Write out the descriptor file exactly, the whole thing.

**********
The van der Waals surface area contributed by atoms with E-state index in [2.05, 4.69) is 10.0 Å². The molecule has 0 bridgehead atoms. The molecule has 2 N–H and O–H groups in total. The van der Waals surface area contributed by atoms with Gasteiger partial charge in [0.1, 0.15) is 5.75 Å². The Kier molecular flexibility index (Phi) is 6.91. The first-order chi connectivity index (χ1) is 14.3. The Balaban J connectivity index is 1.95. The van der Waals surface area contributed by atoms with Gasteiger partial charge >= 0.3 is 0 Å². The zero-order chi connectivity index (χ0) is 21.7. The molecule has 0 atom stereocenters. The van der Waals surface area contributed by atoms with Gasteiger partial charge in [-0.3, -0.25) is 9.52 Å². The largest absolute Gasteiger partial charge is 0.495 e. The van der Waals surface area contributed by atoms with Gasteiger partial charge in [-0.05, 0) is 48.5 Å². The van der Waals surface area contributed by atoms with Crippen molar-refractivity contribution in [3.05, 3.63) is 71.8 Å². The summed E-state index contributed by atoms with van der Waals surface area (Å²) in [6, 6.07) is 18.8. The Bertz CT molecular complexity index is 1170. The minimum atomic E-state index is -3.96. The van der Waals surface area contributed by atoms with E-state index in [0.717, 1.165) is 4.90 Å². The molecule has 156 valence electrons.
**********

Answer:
The van der Waals surface area contributed by atoms with E-state index in [2.05, 4.69) is 10.0 Å². The molecule has 0 bridgehead atoms. The molecule has 2 N–H and O–H groups in total. The van der Waals surface area contributed by atoms with Gasteiger partial charge in [0.1, 0.15) is 5.75 Å². The Kier molecular flexibility index (Phi) is 6.91. The first-order chi connectivity index (χ1) is 14.3. The Balaban J connectivity index is 1.95. The van der Waals surface area contributed by atoms with Gasteiger partial charge >= 0.3 is 0 Å². The zero-order chi connectivity index (χ0) is 21.7. The molecule has 0 atom stereocenters. The van der Waals surface area contributed by atoms with Gasteiger partial charge in [-0.3, -0.25) is 9.52 Å². The largest absolute Gasteiger partial charge is 0.495 e. The van der Waals surface area contributed by atoms with Gasteiger partial charge in [-0.05, 0) is 48.5 Å². The van der Waals surface area contributed by atoms with Crippen molar-refractivity contribution in [3.05, 3.63) is 71.8 Å². The summed E-state index contributed by atoms with van der Waals surface area (Å²) in [6, 6.07) is 18.8. The Bertz CT molecular complexity index is 1170. The minimum atomic E-state index is -3.96. The van der Waals surface area contributed by atoms with E-state index in [0.717, 1.165) is 4.90 Å². The molecule has 156 valence electrons.